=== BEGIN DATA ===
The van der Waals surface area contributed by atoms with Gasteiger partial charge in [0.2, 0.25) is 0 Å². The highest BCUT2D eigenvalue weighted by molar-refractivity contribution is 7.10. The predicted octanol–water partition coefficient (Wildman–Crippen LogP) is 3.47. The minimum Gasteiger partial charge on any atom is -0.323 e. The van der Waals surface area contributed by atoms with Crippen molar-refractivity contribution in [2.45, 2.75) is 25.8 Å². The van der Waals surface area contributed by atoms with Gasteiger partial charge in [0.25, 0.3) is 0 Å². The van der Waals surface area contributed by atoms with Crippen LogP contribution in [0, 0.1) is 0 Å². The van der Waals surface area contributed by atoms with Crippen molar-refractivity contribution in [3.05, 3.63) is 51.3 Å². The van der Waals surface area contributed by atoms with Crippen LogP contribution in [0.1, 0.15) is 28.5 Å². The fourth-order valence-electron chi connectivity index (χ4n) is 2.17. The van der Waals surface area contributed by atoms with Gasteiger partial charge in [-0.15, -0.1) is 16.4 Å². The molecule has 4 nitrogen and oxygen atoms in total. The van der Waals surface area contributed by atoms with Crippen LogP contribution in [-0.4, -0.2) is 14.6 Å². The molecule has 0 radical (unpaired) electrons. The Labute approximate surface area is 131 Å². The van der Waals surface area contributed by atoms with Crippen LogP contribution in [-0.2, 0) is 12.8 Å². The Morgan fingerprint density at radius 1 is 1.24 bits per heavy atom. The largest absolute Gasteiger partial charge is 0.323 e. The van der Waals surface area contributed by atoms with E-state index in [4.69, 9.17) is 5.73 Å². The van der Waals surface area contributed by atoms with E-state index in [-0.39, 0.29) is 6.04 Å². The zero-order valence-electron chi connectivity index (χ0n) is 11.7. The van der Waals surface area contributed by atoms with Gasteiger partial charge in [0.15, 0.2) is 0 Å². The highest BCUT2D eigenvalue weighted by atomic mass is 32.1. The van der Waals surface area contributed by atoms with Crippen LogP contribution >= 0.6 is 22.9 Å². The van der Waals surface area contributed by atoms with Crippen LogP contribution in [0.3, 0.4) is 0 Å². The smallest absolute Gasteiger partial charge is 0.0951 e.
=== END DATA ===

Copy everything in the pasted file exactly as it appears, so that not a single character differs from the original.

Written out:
The van der Waals surface area contributed by atoms with Gasteiger partial charge in [0.2, 0.25) is 0 Å². The highest BCUT2D eigenvalue weighted by molar-refractivity contribution is 7.10. The predicted octanol–water partition coefficient (Wildman–Crippen LogP) is 3.47. The minimum Gasteiger partial charge on any atom is -0.323 e. The van der Waals surface area contributed by atoms with Crippen molar-refractivity contribution in [2.45, 2.75) is 25.8 Å². The van der Waals surface area contributed by atoms with Gasteiger partial charge in [0.25, 0.3) is 0 Å². The van der Waals surface area contributed by atoms with Crippen LogP contribution in [0, 0.1) is 0 Å². The van der Waals surface area contributed by atoms with Crippen molar-refractivity contribution in [3.05, 3.63) is 51.3 Å². The van der Waals surface area contributed by atoms with Crippen LogP contribution in [0.1, 0.15) is 28.5 Å². The fourth-order valence-electron chi connectivity index (χ4n) is 2.17. The van der Waals surface area contributed by atoms with Gasteiger partial charge in [-0.15, -0.1) is 16.4 Å². The molecule has 4 nitrogen and oxygen atoms in total. The van der Waals surface area contributed by atoms with Crippen LogP contribution in [-0.4, -0.2) is 14.6 Å². The molecule has 0 radical (unpaired) electrons. The Labute approximate surface area is 131 Å². The van der Waals surface area contributed by atoms with Crippen LogP contribution in [-0.2, 0) is 12.8 Å². The Morgan fingerprint density at radius 1 is 1.24 bits per heavy atom. The largest absolute Gasteiger partial charge is 0.323 e. The van der Waals surface area contributed by atoms with E-state index in [4.69, 9.17) is 5.73 Å². The van der Waals surface area contributed by atoms with E-state index in [-0.39, 0.29) is 6.04 Å². The zero-order valence-electron chi connectivity index (χ0n) is 11.7. The van der Waals surface area contributed by atoms with Gasteiger partial charge in [0.15, 0.2) is 0 Å². The highest BCUT2D eigenvalue weighted by atomic mass is 32.1. The van der Waals surface area contributed by atoms with Crippen LogP contribution >= 0.6 is 22.9 Å². The van der Waals surface area contributed by atoms with Crippen LogP contribution in [0.3, 0.4) is 0 Å². The smallest absolute Gasteiger partial charge is 0.0951 e.